Way back when in January of 2008, I announced Book Plan 2008...and then promptly left it for other endeavors. But, I sat down with the new issue of Zoetrope: All Story the other night and read "Something Amazing" which is, in fact, just that.
Elizabeth McCracken's story touches on several plots, several characters, without landing on any of them; yet the story feels finished and complete and whole. One of the things I liked about it was that, stylistically, I thought it meshed well with the likes of Charles D'Ambrosio and Kevin Brockmeier. It's sort of a ghost story, sort of a family tragedy, sort of a cautionary tale. Ultimately, the family the reader is concerned about doesn't end up being the family in trouble. The ending of the story is, as Alison McGhee says an ending should be, inevitable. It's somewhat surprising, somewhat unexpected, but after reading it, it's a real world ending.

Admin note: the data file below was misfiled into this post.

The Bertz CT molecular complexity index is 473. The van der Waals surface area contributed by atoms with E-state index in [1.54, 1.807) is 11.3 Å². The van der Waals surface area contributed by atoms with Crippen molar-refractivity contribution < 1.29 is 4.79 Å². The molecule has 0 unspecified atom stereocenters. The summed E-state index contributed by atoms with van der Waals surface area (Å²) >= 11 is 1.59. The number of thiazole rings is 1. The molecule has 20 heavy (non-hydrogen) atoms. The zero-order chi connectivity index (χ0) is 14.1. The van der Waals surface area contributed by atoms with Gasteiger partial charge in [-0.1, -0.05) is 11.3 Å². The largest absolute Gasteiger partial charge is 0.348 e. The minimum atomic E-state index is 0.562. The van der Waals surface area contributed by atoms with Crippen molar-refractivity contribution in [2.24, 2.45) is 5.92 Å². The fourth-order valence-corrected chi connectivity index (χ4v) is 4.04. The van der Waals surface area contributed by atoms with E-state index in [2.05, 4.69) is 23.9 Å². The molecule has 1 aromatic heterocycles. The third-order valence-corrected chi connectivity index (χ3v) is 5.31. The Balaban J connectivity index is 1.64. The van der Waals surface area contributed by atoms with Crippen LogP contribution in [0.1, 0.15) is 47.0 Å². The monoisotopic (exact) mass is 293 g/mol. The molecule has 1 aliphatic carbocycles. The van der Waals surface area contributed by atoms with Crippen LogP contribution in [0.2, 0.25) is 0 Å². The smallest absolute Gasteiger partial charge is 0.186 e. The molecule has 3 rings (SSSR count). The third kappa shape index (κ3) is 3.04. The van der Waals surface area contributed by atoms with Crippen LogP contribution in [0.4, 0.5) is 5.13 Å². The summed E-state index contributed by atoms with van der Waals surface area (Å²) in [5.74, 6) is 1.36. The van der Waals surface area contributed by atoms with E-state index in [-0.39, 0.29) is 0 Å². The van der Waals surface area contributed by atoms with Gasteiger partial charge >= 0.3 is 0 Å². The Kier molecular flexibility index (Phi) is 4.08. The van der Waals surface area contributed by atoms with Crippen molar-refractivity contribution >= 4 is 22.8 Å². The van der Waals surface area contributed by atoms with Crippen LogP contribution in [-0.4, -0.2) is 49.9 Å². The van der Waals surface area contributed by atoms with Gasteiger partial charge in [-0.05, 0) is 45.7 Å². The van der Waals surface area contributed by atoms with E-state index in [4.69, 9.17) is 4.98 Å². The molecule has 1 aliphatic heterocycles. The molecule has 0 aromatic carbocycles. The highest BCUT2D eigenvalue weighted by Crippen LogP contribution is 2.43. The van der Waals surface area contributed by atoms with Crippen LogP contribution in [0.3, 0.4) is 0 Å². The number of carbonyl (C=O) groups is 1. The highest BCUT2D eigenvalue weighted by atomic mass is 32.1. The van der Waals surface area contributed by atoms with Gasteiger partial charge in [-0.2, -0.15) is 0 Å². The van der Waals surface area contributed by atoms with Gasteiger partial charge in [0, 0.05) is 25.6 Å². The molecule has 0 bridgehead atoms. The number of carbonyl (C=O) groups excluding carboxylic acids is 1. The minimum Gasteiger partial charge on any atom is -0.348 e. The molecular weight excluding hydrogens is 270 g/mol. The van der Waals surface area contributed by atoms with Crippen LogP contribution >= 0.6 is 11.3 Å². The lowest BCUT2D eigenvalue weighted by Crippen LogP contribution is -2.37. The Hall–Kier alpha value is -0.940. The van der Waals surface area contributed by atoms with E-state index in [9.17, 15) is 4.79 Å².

McCracken's prose is descriptive, tight writing. There's an element of personal journal, some reporting, and poetry.
The soul is liquid, and slow to evaporate. The body's a bucket and liable to slosh. Grieving, haunted, heartbroken, obsessed--your friends will tell you to cheer up. What they really mean is dry up. But it isn't a matter of will. Only time and light will do the job. Who wants to, anyhow?
Best keep in the dark and nurse the damp. Cover the mirrors, leave the radio switched off. Avoid the newspaper, the television, the whole outdoors, anywhere little girls congregate, though the world is manufacturing them hand over fist, though there are now, it seems, more little girls living in the world than any other variety of human being.
I plan to check out some more of McCracken's work; I'm particularly interested in her novels. For now, though, I'm treasuring the morsel of her work featured in the Spring '08 issue of All Story.